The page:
Contrast-enhanced MRI in all three planes. (a) Axial images exhibiting heterogeneous enhancement with DTS (open arrow). (b) Coronal images: parasagittal location with DTS (open arrow). (c) Sagittal images demonstrating DTS (open arrow)


Patient was taken up for emergency surgery, and left parasagittal parieto-occipital craniotomy fashioned and gross total tumor excision was done. On opening the dura, tumor was seen surfacing and invading the superior sagittal sinus as well as the falx, with infiltration into the adjacent brain parenchyma. Tumor was greyish soft to firm in consistency with central necrosis and highly vascular suggestive of a high-grade lesion. Per-operatively patient had a transient episode of hypotension, which was managed. Approximate blood loss was 2 liters. Postoperative computed tomography scans showed complete tumor removal [ Figure 3 ]. Postoperative recovery was uneventful and patient was discharged in a stable condition. Final biopsy revealed GBM with primitive neuro-ectodermal (PNET) like components.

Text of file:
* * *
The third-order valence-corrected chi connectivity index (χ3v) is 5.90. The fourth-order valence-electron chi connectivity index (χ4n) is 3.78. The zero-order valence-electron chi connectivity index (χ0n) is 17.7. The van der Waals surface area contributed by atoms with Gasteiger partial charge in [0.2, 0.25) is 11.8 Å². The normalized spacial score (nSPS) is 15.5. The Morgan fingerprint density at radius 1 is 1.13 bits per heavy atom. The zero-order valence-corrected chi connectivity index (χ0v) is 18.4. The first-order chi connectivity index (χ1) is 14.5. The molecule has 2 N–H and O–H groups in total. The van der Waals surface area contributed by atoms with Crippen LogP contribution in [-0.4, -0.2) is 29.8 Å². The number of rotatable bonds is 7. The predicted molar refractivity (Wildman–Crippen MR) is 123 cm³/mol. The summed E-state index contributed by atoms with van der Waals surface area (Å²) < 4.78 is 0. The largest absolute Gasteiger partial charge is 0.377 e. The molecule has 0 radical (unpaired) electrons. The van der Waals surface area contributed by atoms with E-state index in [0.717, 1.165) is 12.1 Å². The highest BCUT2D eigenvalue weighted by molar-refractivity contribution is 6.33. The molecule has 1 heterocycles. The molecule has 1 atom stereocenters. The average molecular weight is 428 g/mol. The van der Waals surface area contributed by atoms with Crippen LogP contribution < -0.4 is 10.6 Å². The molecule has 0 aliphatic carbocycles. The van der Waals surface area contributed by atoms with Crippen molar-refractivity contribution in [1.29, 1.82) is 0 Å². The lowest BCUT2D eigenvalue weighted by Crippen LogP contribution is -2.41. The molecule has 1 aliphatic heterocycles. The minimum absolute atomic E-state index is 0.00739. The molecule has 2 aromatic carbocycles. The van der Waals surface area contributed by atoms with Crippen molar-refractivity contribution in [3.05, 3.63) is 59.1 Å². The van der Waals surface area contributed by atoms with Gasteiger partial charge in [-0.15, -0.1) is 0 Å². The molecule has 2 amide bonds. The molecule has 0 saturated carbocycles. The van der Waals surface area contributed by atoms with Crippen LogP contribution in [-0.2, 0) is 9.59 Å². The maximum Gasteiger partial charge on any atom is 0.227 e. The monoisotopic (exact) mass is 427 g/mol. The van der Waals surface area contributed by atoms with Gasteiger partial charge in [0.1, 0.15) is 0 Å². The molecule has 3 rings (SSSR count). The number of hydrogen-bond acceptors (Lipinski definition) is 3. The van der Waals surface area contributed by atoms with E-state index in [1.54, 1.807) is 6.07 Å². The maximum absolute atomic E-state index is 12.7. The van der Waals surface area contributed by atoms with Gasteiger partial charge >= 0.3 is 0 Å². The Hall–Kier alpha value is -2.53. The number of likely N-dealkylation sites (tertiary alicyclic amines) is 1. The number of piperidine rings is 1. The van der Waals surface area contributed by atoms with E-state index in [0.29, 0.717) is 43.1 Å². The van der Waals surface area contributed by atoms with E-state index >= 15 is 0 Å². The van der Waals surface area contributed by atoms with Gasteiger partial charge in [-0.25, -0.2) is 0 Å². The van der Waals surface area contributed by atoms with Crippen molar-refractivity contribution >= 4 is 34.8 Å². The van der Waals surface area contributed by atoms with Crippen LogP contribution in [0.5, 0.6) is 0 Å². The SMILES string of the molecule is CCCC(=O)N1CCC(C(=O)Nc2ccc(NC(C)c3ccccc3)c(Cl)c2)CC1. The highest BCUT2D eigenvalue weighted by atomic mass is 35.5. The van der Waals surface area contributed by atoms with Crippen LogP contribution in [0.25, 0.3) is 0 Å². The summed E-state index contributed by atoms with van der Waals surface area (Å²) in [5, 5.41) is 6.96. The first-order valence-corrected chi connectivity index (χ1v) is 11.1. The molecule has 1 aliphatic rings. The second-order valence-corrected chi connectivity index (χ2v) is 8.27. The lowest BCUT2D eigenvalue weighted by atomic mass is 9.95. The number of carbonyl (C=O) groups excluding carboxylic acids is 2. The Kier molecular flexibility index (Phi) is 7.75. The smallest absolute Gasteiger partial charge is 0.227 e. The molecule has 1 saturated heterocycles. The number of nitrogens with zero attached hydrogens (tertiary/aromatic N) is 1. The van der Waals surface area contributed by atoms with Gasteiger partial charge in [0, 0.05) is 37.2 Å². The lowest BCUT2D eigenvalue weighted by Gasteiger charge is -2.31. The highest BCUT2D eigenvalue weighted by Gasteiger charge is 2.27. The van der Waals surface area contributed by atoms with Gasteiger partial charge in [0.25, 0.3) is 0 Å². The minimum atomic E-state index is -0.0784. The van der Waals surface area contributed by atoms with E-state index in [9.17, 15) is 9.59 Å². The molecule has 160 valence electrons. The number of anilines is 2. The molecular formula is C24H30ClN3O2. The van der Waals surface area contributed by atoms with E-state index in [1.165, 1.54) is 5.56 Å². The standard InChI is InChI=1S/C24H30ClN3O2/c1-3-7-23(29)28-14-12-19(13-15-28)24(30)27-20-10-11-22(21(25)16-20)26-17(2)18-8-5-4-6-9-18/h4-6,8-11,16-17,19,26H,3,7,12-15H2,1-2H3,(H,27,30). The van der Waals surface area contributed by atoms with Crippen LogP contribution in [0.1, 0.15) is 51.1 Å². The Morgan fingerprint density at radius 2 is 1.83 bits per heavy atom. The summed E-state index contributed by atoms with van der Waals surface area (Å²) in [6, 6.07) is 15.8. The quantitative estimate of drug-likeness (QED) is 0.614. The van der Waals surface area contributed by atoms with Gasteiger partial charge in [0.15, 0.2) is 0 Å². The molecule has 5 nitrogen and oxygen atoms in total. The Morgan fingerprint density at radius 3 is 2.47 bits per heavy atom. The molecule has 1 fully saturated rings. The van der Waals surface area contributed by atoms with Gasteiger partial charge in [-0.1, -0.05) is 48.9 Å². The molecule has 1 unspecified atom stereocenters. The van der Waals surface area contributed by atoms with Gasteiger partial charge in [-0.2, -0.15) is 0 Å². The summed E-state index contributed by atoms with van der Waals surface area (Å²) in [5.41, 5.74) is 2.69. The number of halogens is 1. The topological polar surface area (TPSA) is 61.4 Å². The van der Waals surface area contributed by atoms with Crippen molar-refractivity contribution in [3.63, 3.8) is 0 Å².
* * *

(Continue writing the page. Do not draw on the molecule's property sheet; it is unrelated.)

Figure 3

CT brain. (a) Preoperative contrast CT brain showing heterogeneously enhancing parasagittal lesion. (b) Postoperative plain CT brain showing gross total tumor excision



The presence of dural tail sign on MRI is highly suggestive of a meningioma but not a pathognomonic sign. The presence of a dural tail in GBM is very rare, and a thorough review of English literature revealed 10 cases of GBM exhibiting DTS mimicking meningioma. The demographic and clinical data are listed in Table 1 . All except 2 patients including the index case were elderly, suggesting its common occurrence in that age group. Meningiomas are extra-axial tumors, arising from arachnoid cap cells and parasitize on the dural blood supply with subsequent invasion. Approximately 60–72% of meningiomas show classical DTS.[ 2 ] Controversy exists regarding the nature of the dura showing the tail sign, with majority of the published studies claiming it to be reactive changes, whereas few studies have shown it to be due to actual tumoral involvement.[ 1 2 4 6 10 11 12 ] GBMs are intra-axial lesions exhibiting ring-like contrast enhancement with areas of central necrosis and gross perilesional edema. GBMs presenting as extra-axial mass and DTS is unusual, thereby leading to a diagnostic dilemma in the preoperative period. The criteria for the diagnosis of dural tail was given by Aoki et al.[ 1 ] which included: